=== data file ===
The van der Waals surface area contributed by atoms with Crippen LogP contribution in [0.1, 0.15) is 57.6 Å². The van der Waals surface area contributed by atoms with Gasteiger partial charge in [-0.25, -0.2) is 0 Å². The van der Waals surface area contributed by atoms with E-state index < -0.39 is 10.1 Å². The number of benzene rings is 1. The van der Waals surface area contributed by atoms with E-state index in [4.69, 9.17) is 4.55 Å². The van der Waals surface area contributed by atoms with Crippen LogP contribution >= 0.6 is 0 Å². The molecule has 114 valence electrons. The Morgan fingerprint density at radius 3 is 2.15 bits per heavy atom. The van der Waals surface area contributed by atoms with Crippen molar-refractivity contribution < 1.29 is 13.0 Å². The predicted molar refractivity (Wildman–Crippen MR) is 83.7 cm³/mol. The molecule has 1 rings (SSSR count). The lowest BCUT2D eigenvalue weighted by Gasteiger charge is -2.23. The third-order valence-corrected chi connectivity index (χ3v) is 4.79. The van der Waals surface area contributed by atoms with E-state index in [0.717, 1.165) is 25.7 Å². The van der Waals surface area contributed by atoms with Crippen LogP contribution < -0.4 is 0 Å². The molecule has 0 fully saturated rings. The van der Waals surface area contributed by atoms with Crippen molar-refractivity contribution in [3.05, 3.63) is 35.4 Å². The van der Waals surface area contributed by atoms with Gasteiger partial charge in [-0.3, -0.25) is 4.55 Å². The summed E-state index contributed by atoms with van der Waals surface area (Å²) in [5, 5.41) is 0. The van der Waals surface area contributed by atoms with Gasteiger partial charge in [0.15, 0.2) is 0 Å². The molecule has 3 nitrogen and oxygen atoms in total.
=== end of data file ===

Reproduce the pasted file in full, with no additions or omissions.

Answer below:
The van der Waals surface area contributed by atoms with Crippen LogP contribution in [0.1, 0.15) is 57.6 Å². The van der Waals surface area contributed by atoms with Gasteiger partial charge in [-0.25, -0.2) is 0 Å². The van der Waals surface area contributed by atoms with E-state index < -0.39 is 10.1 Å². The number of benzene rings is 1. The van der Waals surface area contributed by atoms with E-state index in [4.69, 9.17) is 4.55 Å². The van der Waals surface area contributed by atoms with Crippen LogP contribution >= 0.6 is 0 Å². The molecule has 114 valence electrons. The Morgan fingerprint density at radius 3 is 2.15 bits per heavy atom. The van der Waals surface area contributed by atoms with Crippen molar-refractivity contribution < 1.29 is 13.0 Å². The predicted molar refractivity (Wildman–Crippen MR) is 83.7 cm³/mol. The molecule has 1 rings (SSSR count). The lowest BCUT2D eigenvalue weighted by Gasteiger charge is -2.23. The third-order valence-corrected chi connectivity index (χ3v) is 4.79. The van der Waals surface area contributed by atoms with E-state index in [0.717, 1.165) is 25.7 Å². The van der Waals surface area contributed by atoms with Crippen LogP contribution < -0.4 is 0 Å². The molecule has 0 fully saturated rings. The van der Waals surface area contributed by atoms with Crippen molar-refractivity contribution in [3.05, 3.63) is 35.4 Å². The van der Waals surface area contributed by atoms with Gasteiger partial charge in [-0.3, -0.25) is 4.55 Å². The summed E-state index contributed by atoms with van der Waals surface area (Å²) in [5, 5.41) is 0. The van der Waals surface area contributed by atoms with Gasteiger partial charge in [0.15, 0.2) is 0 Å². The molecule has 3 nitrogen and oxygen atoms in total.